As you work in Excel, you’ll find yourself using a wide variety of data. It’s often useful to categorize and classify this data to make it more useful for you. For example, Excel lets you add geographic information to place names. This is very easy to do. Let’s learn how to use Geography in Microsoft Excel.
How to Use Geography in Excel
Imagine a list of place names: Rome, Dallas, Hong Kong, and more. You might find it helpful to add key details about these places to your data. For example, you may want users to hover over a place name and see photographs, population statistics, and more.
Geography is one of Excel’s data types. By assigning it to given data, you can easily link geographic details from the web, powered by Microsoft’s Bing search engine.
To get started, select the cell or cells containing place names that you want to classify. Then, go to the Data tab. You’ll find this on Excel’s ribbon, the list of menus across the top of your screen.
On the left side, you’ll see two data type options: Stocks and Currencies. Immediately to their right, you’ll see an arrow button. Click on it, and you’ll see a third choice appear: Geography.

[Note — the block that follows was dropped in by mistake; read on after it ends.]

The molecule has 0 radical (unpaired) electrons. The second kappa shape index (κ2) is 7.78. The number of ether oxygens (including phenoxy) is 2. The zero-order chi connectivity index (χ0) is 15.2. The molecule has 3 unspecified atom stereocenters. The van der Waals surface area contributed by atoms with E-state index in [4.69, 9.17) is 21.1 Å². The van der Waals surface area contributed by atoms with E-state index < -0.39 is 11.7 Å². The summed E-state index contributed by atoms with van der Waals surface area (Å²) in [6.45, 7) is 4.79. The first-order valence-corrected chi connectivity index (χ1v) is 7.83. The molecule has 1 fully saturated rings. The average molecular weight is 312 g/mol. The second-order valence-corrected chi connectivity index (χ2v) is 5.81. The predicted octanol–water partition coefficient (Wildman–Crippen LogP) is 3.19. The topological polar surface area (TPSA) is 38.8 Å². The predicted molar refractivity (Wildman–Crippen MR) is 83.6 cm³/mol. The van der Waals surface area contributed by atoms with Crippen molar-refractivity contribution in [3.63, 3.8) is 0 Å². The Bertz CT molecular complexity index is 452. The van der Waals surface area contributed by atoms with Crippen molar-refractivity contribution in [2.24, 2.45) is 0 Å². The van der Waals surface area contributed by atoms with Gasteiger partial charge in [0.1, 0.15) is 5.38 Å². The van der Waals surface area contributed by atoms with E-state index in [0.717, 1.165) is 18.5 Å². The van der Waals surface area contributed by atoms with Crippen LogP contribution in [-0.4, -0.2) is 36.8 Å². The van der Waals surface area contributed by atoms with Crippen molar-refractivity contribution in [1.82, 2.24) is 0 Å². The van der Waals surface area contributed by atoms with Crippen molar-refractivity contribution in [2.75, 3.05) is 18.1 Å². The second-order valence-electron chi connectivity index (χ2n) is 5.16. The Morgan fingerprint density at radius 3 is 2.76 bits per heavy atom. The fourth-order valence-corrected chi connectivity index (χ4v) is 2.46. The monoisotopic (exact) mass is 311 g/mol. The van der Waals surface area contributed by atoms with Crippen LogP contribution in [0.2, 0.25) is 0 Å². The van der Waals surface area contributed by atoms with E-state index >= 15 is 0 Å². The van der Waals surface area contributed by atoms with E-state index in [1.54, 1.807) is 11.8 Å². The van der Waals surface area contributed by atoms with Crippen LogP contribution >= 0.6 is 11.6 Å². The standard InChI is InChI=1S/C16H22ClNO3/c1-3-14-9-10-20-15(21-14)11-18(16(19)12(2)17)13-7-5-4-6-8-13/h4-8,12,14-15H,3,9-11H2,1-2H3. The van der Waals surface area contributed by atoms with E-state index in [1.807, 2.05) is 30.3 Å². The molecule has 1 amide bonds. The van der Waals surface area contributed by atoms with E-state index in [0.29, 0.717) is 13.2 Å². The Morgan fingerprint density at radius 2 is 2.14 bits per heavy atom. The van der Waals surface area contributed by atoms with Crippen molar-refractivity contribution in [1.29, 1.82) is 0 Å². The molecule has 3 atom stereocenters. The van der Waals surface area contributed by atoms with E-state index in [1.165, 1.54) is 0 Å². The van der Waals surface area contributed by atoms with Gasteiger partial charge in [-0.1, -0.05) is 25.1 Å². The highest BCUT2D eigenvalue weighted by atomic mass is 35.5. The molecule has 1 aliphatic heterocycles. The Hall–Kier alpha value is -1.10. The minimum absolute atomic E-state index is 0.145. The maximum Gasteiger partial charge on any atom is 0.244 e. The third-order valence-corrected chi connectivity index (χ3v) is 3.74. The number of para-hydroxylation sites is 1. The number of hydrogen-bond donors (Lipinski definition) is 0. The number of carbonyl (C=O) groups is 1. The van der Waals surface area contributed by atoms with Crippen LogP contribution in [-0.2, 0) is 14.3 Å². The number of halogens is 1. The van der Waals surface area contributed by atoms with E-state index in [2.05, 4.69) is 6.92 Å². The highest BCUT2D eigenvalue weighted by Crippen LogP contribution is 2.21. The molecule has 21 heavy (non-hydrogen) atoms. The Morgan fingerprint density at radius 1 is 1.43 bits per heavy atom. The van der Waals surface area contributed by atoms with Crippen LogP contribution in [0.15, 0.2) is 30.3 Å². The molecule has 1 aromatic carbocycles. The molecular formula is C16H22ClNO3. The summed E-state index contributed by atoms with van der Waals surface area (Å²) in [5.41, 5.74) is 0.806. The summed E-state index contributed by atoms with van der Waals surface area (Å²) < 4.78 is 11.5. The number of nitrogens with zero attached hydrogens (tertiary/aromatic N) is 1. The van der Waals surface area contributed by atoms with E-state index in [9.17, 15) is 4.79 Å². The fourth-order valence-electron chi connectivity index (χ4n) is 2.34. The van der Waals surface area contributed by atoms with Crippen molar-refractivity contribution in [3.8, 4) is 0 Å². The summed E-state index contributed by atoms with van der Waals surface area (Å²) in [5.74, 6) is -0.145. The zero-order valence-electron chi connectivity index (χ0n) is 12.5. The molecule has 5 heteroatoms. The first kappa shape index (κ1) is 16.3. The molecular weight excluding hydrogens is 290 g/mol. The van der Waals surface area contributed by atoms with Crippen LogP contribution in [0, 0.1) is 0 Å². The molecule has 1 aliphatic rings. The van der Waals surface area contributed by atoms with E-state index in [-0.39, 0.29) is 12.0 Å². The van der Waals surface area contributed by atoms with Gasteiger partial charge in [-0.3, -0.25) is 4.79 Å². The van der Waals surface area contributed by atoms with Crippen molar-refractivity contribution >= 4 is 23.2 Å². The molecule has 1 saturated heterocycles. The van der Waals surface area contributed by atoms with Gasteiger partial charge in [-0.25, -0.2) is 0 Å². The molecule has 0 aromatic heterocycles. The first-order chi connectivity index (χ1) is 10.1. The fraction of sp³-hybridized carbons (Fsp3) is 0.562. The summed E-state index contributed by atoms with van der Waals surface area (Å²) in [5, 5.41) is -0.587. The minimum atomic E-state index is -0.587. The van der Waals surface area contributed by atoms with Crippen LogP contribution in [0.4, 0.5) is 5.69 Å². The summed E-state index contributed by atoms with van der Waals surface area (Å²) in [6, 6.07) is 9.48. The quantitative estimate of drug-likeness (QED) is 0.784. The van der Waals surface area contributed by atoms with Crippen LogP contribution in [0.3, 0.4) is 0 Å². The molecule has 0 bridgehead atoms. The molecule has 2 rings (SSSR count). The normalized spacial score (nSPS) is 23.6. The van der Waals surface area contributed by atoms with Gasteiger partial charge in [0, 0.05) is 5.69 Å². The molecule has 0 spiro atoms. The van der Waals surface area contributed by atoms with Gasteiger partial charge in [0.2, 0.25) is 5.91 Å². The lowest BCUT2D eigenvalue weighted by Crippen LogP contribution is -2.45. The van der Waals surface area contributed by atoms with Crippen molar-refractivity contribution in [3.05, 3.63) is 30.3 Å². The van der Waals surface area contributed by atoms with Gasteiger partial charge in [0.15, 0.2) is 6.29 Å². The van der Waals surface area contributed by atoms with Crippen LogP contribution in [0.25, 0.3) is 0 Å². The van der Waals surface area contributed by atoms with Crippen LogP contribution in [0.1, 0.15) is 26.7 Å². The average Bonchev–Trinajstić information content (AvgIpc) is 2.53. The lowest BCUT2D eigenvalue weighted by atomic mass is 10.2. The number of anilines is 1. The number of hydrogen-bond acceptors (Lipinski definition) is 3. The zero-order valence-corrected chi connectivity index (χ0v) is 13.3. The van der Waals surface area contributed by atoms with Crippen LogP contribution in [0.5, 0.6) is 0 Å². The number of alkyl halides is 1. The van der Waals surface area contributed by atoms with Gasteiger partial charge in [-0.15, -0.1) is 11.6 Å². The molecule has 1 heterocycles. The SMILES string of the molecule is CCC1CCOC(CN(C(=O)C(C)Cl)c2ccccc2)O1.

Once you see the Geography button, click on it. Excel will apply the Geography data type to your selected data. Notice now that each cell now contains a tiny map thumbnail.
These map icons are clickable. Once you select one, Excel will launch a popup with many key statistics about the given location. For example, you’ll likely see a photo, GPS coordinates, local demographic information, and more.
As you can see, Excel’s Geography feature is a great way to add interesting information to your spreadsheets. It classifies existing data and leans on the power of online data to deliver extra interest. Try it out any time you’re working with geographic data in Excel.